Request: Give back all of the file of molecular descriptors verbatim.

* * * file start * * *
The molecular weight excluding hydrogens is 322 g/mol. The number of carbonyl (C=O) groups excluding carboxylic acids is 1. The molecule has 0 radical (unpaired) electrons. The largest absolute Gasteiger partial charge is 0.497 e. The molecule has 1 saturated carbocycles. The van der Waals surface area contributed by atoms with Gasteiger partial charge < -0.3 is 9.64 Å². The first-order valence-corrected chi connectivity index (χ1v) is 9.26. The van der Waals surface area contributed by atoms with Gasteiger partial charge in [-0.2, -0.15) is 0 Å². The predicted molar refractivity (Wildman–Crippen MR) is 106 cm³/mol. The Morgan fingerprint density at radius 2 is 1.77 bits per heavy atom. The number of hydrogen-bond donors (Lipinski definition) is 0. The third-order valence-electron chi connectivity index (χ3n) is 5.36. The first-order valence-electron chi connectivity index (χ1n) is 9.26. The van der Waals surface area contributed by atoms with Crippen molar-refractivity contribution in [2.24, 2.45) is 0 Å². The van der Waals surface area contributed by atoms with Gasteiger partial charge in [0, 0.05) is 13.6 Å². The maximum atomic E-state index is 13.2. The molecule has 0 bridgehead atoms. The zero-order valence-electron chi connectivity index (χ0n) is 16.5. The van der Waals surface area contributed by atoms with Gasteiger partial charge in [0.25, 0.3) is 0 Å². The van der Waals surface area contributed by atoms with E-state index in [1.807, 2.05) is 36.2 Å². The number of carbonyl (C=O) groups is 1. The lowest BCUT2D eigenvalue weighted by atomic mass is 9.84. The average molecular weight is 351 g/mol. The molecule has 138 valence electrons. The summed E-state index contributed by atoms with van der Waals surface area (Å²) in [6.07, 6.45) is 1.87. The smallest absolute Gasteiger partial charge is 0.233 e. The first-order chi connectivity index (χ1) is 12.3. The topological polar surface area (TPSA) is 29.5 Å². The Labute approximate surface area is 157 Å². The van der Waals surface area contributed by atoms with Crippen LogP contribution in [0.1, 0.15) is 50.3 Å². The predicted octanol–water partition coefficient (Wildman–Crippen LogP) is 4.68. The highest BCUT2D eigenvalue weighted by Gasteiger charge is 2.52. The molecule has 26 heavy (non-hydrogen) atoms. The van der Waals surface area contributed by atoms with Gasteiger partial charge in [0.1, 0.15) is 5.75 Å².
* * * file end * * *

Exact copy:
The molecular weight excluding hydrogens is 322 g/mol. The number of carbonyl (C=O) groups excluding carboxylic acids is 1. The molecule has 0 radical (unpaired) electrons. The largest absolute Gasteiger partial charge is 0.497 e. The molecule has 1 saturated carbocycles. The van der Waals surface area contributed by atoms with Gasteiger partial charge < -0.3 is 9.64 Å². The first-order valence-corrected chi connectivity index (χ1v) is 9.26. The van der Waals surface area contributed by atoms with Gasteiger partial charge in [-0.2, -0.15) is 0 Å². The predicted molar refractivity (Wildman–Crippen MR) is 106 cm³/mol. The Morgan fingerprint density at radius 2 is 1.77 bits per heavy atom. The number of hydrogen-bond donors (Lipinski definition) is 0. The third-order valence-electron chi connectivity index (χ3n) is 5.36. The first-order valence-electron chi connectivity index (χ1n) is 9.26. The van der Waals surface area contributed by atoms with Crippen molar-refractivity contribution in [2.24, 2.45) is 0 Å². The van der Waals surface area contributed by atoms with Gasteiger partial charge in [0, 0.05) is 13.6 Å². The maximum atomic E-state index is 13.2. The molecule has 0 bridgehead atoms. The zero-order valence-electron chi connectivity index (χ0n) is 16.5. The van der Waals surface area contributed by atoms with Gasteiger partial charge in [0.25, 0.3) is 0 Å². The van der Waals surface area contributed by atoms with E-state index in [1.807, 2.05) is 36.2 Å². The number of carbonyl (C=O) groups is 1. The lowest BCUT2D eigenvalue weighted by atomic mass is 9.84. The average molecular weight is 351 g/mol. The molecule has 138 valence electrons. The summed E-state index contributed by atoms with van der Waals surface area (Å²) in [6.07, 6.45) is 1.87. The smallest absolute Gasteiger partial charge is 0.233 e. The first-order chi connectivity index (χ1) is 12.3. The topological polar surface area (TPSA) is 29.5 Å². The Labute approximate surface area is 157 Å². The van der Waals surface area contributed by atoms with Crippen LogP contribution in [0.1, 0.15) is 50.3 Å². The predicted octanol–water partition coefficient (Wildman–Crippen LogP) is 4.68. The highest BCUT2D eigenvalue weighted by Gasteiger charge is 2.52. The molecule has 26 heavy (non-hydrogen) atoms. The van der Waals surface area contributed by atoms with Gasteiger partial charge in [0.1, 0.15) is 5.75 Å².